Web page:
Flood Precautions a Necessity

Heavy rain and flooding cause severe traffic jams on highways and roads across Metro Manila. Traffic jams and road closures can leave motorists and commuters stranded; often delaying the delivery of goods and services. Heavy rain and flooding can also disrupt businesses due to employee absenteeism and infrastructure failure. Severe weather systems such as typhoons have caused flooding that has disrupted the provision of basic services in parts of Metro Manila for several days. During periods of severe weather, government offices, schools, and businesses often suspend operations. Businesses should have a crisis management framework in place to provide emergency response as well ensure business continuity.




In light of these risks, individuals should prepare an emergency kit containing first aid materials, candles or a flash-light,  a battery-powered radio, batteries, and any necessary prescription medicines. Other commonsense precautions include storing drinking water and food provisions, as well as keeping mobile phones charged and emergency contact numbers ready. In addition, it is advisable to maintain at least a half tank of fuel in vehicles at all times. Businesses should review their crisis management plans to ensure the continuity of essential services. It should be noted that the Department of Labour and Employment (DOLE) has mandated in the past special pay rules for businesses that remain open in areas affected by heavy rains and flooding. In August 2012, the DOLE ordered businesses that remained open during Typhoon Habagat to pay workers an additional 30 percent of their normal hourly rate.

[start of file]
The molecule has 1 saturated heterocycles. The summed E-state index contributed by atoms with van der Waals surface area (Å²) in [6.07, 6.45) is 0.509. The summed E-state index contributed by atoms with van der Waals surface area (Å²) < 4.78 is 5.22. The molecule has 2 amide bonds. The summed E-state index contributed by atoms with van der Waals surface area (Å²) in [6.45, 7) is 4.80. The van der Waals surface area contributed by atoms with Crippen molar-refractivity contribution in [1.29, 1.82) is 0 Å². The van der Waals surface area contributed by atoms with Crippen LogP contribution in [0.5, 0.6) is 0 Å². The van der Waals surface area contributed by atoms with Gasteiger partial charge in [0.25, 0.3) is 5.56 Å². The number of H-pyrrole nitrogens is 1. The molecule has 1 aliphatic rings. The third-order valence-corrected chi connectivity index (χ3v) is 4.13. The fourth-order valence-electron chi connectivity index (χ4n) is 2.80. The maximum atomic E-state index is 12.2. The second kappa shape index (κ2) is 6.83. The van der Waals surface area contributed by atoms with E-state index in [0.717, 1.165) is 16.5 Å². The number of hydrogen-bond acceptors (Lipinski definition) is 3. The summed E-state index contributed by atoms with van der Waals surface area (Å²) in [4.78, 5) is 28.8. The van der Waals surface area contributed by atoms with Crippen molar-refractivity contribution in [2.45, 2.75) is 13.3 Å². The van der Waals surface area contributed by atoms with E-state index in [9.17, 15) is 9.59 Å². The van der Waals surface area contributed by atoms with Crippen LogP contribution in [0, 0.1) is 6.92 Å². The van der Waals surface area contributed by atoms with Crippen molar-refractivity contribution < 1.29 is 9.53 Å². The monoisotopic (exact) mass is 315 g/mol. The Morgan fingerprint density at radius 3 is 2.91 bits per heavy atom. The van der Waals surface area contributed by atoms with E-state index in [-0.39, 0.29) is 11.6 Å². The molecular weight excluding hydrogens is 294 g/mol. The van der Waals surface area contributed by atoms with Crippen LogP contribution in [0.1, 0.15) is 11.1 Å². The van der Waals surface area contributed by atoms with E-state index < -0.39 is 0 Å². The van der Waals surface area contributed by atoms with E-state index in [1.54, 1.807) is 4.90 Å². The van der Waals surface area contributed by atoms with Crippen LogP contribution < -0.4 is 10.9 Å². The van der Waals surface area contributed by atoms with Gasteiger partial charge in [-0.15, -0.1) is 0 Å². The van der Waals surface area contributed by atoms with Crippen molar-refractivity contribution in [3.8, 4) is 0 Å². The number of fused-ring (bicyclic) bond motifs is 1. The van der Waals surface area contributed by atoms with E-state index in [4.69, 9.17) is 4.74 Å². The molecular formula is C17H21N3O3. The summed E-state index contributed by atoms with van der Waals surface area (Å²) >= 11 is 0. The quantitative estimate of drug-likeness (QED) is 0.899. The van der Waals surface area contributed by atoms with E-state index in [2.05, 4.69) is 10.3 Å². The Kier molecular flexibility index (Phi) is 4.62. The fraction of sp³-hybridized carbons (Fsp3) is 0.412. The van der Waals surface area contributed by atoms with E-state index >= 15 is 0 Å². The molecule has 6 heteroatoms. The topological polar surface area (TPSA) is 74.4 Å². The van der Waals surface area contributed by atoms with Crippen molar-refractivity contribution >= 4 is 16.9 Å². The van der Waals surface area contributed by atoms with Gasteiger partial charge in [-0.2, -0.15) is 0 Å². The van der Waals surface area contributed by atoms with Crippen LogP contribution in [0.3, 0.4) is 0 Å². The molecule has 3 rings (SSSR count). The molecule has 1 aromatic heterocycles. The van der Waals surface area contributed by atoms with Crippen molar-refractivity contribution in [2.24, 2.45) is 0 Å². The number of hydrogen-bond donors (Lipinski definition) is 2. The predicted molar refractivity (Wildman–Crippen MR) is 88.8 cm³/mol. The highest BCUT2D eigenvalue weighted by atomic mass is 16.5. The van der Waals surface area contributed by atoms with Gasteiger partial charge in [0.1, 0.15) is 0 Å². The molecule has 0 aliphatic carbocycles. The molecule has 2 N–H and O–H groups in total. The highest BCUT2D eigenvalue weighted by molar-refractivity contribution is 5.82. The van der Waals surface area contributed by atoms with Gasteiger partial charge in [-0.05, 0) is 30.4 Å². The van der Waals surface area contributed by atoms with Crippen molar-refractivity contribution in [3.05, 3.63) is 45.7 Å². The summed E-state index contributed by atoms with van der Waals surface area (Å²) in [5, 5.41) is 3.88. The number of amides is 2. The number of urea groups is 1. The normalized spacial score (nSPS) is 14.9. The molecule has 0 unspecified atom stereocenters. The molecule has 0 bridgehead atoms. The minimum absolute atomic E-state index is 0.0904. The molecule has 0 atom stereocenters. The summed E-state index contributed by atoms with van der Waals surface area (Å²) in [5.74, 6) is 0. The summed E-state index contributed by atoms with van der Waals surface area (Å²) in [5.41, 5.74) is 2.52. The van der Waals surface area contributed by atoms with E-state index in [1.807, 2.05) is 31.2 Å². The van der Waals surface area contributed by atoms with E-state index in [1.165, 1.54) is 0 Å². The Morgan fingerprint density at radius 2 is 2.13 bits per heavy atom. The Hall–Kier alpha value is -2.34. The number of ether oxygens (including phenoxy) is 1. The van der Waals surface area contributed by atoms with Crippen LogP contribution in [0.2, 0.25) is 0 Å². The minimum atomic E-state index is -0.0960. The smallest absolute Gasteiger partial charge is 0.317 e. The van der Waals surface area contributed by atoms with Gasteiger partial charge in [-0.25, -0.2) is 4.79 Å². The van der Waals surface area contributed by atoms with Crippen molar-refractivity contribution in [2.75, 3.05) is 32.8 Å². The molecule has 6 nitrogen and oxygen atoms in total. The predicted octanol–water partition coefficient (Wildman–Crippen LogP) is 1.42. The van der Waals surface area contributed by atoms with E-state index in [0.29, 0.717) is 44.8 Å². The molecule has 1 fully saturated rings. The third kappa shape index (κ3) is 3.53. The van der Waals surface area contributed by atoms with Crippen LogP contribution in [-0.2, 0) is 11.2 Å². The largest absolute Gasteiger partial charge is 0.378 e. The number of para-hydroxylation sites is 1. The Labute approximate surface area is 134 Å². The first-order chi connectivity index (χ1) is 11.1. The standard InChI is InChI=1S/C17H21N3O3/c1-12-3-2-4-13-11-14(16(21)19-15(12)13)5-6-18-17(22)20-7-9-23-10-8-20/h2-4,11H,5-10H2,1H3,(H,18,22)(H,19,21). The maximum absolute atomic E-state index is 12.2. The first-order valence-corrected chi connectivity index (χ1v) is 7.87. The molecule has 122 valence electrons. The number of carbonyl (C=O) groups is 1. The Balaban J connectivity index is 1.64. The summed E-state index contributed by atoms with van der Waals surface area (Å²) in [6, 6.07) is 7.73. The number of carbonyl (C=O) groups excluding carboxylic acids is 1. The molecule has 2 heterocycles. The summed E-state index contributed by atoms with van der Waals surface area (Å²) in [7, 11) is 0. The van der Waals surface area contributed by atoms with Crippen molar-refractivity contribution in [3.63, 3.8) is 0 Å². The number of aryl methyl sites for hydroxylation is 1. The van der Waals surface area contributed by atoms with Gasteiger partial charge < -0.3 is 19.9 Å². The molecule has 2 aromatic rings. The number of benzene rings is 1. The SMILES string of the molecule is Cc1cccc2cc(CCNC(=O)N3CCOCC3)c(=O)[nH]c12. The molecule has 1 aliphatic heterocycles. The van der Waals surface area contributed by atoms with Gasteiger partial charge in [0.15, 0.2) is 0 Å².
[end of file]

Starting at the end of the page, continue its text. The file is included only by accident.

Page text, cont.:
Historically, the emergency response of the government has been plagued by coordination problems and in some cases confusing public announcements and guidance. Add to this the fact that flooding risks in Metro Manila are largely caused by poor urban planning, particularly with respect to substandard road and drainage infrastructure, as well as solid waste build-up in streams and rivers. Every year, these factors combine to increase the risks related to flooding. Given the government’s historical inability to mitigate the risks associated with flooding in Metro Manila, individuals and businesses should be prepared to take commonsense safety precautions ahead of the wet season.



Author: Pacific Strategies & Assessments who is an authority on this subject. 




    Congratulations for posting this blog. I teach Environmental Science and I focus on behavioral changes for college students to create plan of actions to protect the environment. Manila is the most challenging. I can use this to develop critical thinking and awareness for students to become socially and environmentally responsible. Thank you!

    • Marcy Villegas says:

      Thank you, Angelina for your nice comment and for visiting Expatch. Environmental Science sounds interesting. Thank you for sharing your views.